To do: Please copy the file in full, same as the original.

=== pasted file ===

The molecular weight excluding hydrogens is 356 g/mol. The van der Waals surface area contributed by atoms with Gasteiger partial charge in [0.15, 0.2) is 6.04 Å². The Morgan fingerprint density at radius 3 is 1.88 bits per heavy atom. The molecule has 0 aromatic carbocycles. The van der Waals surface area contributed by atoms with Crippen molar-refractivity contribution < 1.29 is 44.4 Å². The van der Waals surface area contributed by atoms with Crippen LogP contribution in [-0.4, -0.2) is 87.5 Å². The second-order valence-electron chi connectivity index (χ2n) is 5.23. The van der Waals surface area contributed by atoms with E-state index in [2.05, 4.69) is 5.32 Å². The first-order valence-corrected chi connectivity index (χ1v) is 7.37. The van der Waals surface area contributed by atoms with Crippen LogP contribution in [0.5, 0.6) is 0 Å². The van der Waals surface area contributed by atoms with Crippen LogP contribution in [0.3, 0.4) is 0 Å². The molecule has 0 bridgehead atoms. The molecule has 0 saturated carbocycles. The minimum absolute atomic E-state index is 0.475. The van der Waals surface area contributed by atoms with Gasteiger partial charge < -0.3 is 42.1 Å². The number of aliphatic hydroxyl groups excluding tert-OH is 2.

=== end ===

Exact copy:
The molecular weight excluding hydrogens is 356 g/mol. The van der Waals surface area contributed by atoms with Gasteiger partial charge in [0.15, 0.2) is 6.04 Å². The Morgan fingerprint density at radius 3 is 1.88 bits per heavy atom. The molecule has 0 aromatic carbocycles. The van der Waals surface area contributed by atoms with Crippen molar-refractivity contribution < 1.29 is 44.4 Å². The van der Waals surface area contributed by atoms with Crippen LogP contribution in [-0.4, -0.2) is 87.5 Å². The second-order valence-electron chi connectivity index (χ2n) is 5.23. The van der Waals surface area contributed by atoms with E-state index in [2.05, 4.69) is 5.32 Å². The first-order valence-corrected chi connectivity index (χ1v) is 7.37. The van der Waals surface area contributed by atoms with Crippen LogP contribution in [0.5, 0.6) is 0 Å². The van der Waals surface area contributed by atoms with Crippen LogP contribution in [0.3, 0.4) is 0 Å². The molecule has 0 bridgehead atoms. The molecule has 0 saturated carbocycles. The minimum absolute atomic E-state index is 0.475. The van der Waals surface area contributed by atoms with Gasteiger partial charge < -0.3 is 42.1 Å². The number of aliphatic hydroxyl groups excluding tert-OH is 2.